About 72 percent of the juvenile victims of human trafficking in Nevada come from within the state, experts said Wednesday.
And human trafficking may be on the rise, according to the experts, who spoke at a seminar on the topic hosted by the Homeland Security Investigations field office in Las Vegas.
Metropolitan Police Department Assistant Sheriff Tom Roberts said Las Vegas police investigated 141 cases involving juvenile prostitution, with 81 juvenile arrests for the act, last year. So far this year, the department has had 61 cases.
Human trafficking includes the recruitment, harboring, or transportation of a person for labor through use of force and often involves prostitution.
More than 100 people attended Wednesday’s seminar, held at the federal courthouse in downtown Las Vegas. They came from local faith-based groups, law enforcement and resort security departments.
The seminar underscored the importance of collaboration among agencies. Daniel Bogden, the U.S. attorney for Nevada, said pooling resources has been critical to prosecuting offenders.
Michael Harris, assistant special agent with Homeland Security in Las Vegas, said local and state cooperation was particularly helpful during Operation Protect the Powerless, a joint six-month effort in 2014 that resulted in the prosecution and conviction of 219 people in cases related to child molestation and pornography.
Harris added that new technology such as social media is a “blessing and a curse” because it allows law enforcement to find offenders online but also gives offenders more anonymity.
Henderson police Deputy Chief Jeffrey Stilson echoed the sentiment, saying the city’s two detectives working with the national Internet Crimes Against Children Task Force are experts in the field but still have to keep up with advancements in technology. The task force has 40 open cases so far this year.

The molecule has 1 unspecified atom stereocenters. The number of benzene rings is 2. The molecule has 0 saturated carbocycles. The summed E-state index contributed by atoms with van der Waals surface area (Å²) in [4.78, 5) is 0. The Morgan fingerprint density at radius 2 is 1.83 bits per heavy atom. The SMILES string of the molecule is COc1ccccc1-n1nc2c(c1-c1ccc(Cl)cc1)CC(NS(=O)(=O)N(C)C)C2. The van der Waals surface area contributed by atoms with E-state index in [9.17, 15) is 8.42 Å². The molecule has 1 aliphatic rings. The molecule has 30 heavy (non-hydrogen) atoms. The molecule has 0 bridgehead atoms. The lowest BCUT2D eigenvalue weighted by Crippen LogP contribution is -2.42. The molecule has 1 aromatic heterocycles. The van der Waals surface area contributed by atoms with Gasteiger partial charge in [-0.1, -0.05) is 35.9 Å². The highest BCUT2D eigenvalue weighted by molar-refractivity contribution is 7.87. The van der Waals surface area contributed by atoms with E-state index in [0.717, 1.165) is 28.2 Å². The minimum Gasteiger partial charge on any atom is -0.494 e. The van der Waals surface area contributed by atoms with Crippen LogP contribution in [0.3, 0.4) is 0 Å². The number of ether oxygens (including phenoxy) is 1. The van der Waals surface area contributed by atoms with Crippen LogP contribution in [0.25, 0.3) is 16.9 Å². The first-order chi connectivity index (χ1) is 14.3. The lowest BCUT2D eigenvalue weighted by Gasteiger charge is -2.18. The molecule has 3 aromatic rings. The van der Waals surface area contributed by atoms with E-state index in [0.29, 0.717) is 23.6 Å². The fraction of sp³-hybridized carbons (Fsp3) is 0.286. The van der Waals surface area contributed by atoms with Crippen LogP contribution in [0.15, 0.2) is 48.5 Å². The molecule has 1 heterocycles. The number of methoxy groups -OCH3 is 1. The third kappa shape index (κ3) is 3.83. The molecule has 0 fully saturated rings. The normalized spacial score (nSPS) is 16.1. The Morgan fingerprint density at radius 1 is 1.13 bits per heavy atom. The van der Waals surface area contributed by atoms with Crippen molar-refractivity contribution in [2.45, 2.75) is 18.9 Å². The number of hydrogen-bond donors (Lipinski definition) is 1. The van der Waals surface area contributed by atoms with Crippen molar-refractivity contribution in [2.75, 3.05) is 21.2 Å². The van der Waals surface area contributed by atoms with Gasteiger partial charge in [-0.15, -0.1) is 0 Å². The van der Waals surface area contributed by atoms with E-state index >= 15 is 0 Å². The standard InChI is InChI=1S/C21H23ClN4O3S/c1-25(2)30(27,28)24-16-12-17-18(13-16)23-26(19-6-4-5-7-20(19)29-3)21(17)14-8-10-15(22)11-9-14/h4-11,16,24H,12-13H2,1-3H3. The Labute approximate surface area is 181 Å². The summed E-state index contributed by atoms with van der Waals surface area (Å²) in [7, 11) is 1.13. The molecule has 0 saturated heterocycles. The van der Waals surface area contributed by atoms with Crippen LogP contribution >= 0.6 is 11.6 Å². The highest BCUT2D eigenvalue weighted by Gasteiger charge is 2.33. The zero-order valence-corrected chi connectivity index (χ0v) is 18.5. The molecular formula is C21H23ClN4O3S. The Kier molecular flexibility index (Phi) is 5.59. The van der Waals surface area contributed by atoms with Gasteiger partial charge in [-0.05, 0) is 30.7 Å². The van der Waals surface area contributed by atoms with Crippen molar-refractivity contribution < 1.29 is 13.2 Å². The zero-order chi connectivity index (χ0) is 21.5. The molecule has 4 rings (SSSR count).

“As they (Internet predators) get better, we have to get better. As they get new technology to hide their work, we’re constantly playing catch-up,” he said.
UNLV professor M. Alexis Kennedy was awarded one of six grants last year from the Department of Justice to study the issue from a victim’s point of view. The $623,600 grant will allow her to evaluate social services for victims of human trafficking through about 50 interviews with local survivors.
Preventing the sexual abuse of children requires a holisitic approach, she said. The community needs to take a hard look at everything from domestic violence to sex education in schools.
“We have to look at the hard numbers here, which are the fact that we are failing our kids in middle school and high school in terms of helping prevent abuse,” she said. “How do we prevent our kids from falling into this really un-glamorous world of prostitution?”
“This is a crazy town to grow up in,” she said.
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